The three-sided, hard, dark-shelled Brazil nut grows in clusters at the end of thick branches inside coconut-like pods called cocos. The nut is grown in the Amazon rain forests of Brazil, Peru, Colombia, Venezuela, and Ecuador. The Brazil nut tree is enormous, reaching a height of 100 to 150 feet or more. It can also live a long life of 500 to 800 years. (The trees grow very slowly, taking as long as 10 to 30 years before producing nuts.) They require a specific species of bee to pollinate the flowers and a small ground mammal called the agouti to break open the pods and spread the seeds. For these reasons, the Amazon is the only place these nuts have been grown successfully.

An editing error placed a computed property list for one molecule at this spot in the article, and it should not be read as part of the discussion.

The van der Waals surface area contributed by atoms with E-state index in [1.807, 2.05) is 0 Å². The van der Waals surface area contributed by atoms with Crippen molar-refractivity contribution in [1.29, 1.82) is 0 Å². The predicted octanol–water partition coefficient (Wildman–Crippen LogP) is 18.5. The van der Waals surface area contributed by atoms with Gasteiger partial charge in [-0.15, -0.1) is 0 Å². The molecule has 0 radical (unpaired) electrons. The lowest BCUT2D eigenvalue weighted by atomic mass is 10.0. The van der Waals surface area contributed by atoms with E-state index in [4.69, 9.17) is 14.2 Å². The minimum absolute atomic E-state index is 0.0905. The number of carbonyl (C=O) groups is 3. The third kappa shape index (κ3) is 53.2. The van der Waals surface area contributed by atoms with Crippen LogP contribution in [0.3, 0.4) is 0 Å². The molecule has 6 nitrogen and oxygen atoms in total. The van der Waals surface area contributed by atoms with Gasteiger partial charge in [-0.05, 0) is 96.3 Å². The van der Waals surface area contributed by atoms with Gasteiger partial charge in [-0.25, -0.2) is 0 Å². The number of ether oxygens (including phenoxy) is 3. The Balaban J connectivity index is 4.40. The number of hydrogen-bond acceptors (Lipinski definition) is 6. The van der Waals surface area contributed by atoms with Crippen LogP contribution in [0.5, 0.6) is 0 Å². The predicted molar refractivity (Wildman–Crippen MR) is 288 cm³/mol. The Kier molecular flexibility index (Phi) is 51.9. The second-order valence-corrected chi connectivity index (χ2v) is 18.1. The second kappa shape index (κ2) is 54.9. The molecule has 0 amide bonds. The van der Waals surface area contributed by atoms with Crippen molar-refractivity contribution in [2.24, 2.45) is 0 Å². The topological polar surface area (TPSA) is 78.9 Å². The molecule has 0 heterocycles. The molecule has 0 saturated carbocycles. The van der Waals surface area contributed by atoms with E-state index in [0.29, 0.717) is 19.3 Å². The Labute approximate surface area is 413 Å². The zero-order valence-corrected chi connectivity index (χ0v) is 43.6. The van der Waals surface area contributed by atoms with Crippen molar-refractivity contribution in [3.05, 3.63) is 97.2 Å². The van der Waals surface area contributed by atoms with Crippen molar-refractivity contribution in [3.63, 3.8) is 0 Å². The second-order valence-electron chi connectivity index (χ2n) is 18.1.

When the fruit is ripe, it falls from the tree, from January to June, usually with a loud crashing sound. Inside each fruit pod are 12 to 25 Brazil nuts, each within its own individual shell. Older Brazil nut trees can produce approximately 300 or more of these fruit pods annually. The pods are gathered when they have fallen from the trees and then must be chopped open in order to obtain the nuts. Brazil nuts taste rich and creamy, and their meat is similar in texture to coconut. These nuts can be eaten raw, roasted and salted.